Thick clouds hung just above the mountains. The rain was going to start again soon. It was late Tuesday afternoon and I was flying out of my sleepy provincial airport that hosted only one airplane, with flights twice daily to and from Bangkok. The plane rose north along the coast of the Andaman Sea and I could see the southern tip of Myanmar out the window as the sun was going down through a break in the clouds far to the West. We swung east over the mountains and flew over my village on the way out. I gaped at the scarred mountaintops, the open porcelain mines, encircling the town as I leaned into the window to see if I could figure out which house had been mine.
I quickly found the roof of the house I had just said goodbye to two hours before. I pictured the comfortable green plastic chair on the patio I lazily lounged in every morning sipping coffee and reading the electronic news feeds on my laptop. I could see my landlady washing out the vases for the spirit houses in the front yard and I briefly pictured her back across the road at her house climbing the rambutan tree in her front yard hacking off branches of the reddening fruit to share with me. I thought of the white dog that had adopted me and claimed my porch as her own and how I took to sweeping the eleven puppies she was nursing off my patio when they started to explore. I followed the road from my house down past the hall at the back of the temple where most of the village funerals took place. I thought of all the food that was shared as merit for the dead: the bags of warm rice, the too-spicy red curry, the bony fish, the sautéed greens, the omelets, and the soups. I continued down the road past the orange-robed monks sweeping leaves from the plaza in front of the temple where the huge fat Buddha loomed on the hillside above. I passed the stray dogs and cats comatose in the tropic sun and heat. As I crossed the bridge in front of the temple I looked down at the young boys swimming naked in the dammed up river dragging up turtles and frogs to take home for dinner. My mind’s eye remembered the little girl who ran up to me every afternoon confidently shouting, “Good Morning, Good Morning” despite my repeated attempts to teach her “Good Afternoon.” My eyes spied the school grounds and I thought of the chalk dust and the school uniforms and the holes in the students’ white socks. I remembered how the kids stared at me my first few weeks there, taking in all that was so different about me and how we eventually became familiar and almost comfortable with each other. How they smiled and laughed when I allowed myself to be goofy and less guarded.
I followed the road along the back side of the village where a farm sprang up unannounced one week, a bamboo and palm frond shack rising from the ground providing shelter and home for a pair of men who worked this patch of land, hoeing and planting, watering and tending the greens that grew and were harvested so quickly. I spied the bike shop at the intersection that was always teeming with motorbikes and young Burmese men squatting by the roadside eyeing me with suspicion. I traced the road quickly around the village past the soccer field, past the weekly market, past the vendors in the middle of town where I bought bananas and watermelon, garlic, okra and eggs, past the municipal building and the clinic and all the colorful houses I had become so familiar with during my short fourteen months as resident.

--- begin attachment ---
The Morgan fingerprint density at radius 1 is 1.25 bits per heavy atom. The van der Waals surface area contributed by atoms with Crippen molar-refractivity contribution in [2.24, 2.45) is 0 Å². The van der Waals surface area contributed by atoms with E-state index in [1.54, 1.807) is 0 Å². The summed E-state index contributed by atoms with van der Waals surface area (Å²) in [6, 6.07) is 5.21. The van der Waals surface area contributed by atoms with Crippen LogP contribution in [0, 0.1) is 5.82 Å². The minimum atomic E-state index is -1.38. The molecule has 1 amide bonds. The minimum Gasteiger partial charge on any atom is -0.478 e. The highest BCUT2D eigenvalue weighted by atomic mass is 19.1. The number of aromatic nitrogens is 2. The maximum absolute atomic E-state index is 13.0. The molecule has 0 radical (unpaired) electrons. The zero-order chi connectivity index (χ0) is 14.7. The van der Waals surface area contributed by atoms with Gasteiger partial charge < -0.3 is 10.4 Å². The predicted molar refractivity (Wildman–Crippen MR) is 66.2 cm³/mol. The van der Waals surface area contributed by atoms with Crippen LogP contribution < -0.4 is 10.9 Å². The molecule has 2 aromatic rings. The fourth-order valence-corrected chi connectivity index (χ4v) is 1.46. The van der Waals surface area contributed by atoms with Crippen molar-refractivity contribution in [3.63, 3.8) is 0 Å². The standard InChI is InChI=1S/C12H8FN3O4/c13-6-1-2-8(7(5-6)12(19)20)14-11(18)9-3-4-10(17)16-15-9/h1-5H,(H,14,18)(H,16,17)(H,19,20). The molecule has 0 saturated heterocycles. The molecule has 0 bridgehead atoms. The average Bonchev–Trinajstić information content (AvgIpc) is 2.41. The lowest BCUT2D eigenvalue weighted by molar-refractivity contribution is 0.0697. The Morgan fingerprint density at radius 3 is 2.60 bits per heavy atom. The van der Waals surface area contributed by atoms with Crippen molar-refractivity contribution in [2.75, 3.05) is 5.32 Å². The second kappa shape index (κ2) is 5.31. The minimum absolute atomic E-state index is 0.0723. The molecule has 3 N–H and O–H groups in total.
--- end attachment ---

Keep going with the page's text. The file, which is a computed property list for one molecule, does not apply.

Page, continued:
I smiled and silently nodded goodbye to my barber with his tattoos, to the mailman on his scooter, to the young Muslim woman at the market I bought fried chicken from each week, to the wiry little man whose name I never learned who delivered my 20 liter jug of water, to An-Wa the bearded roti vendor, to Jai who crushed extra garlic into my som tom, to the teachers at the school and all the kids who were patient with my abysmal Thai and who enjoyed making me laugh. I beamed thinking of Dtarn and Bingo, Wamin, Bank, Om Noi, Mii, Sari, A, Abdul, Goi, Mr. Green, and all the others who looked after me and made me feel safe. I bowed my head in thanks to all of those simple, unconscious acts of kindness that were afforded me so freely.
My village disappeared behind the clouds as we ascended and before I had a chance to visit one last time the reservoir and the canyon further up the mountain. I closed my eyes. I took a deep breath and exhaled slowly. When I opened my eyes again the clouds had disappeared. We had crossed the peninsula and were now over the Gulf of Thailand. I looked down at the green lights shining from the squid boats off the coast. My village was behind me, a memory.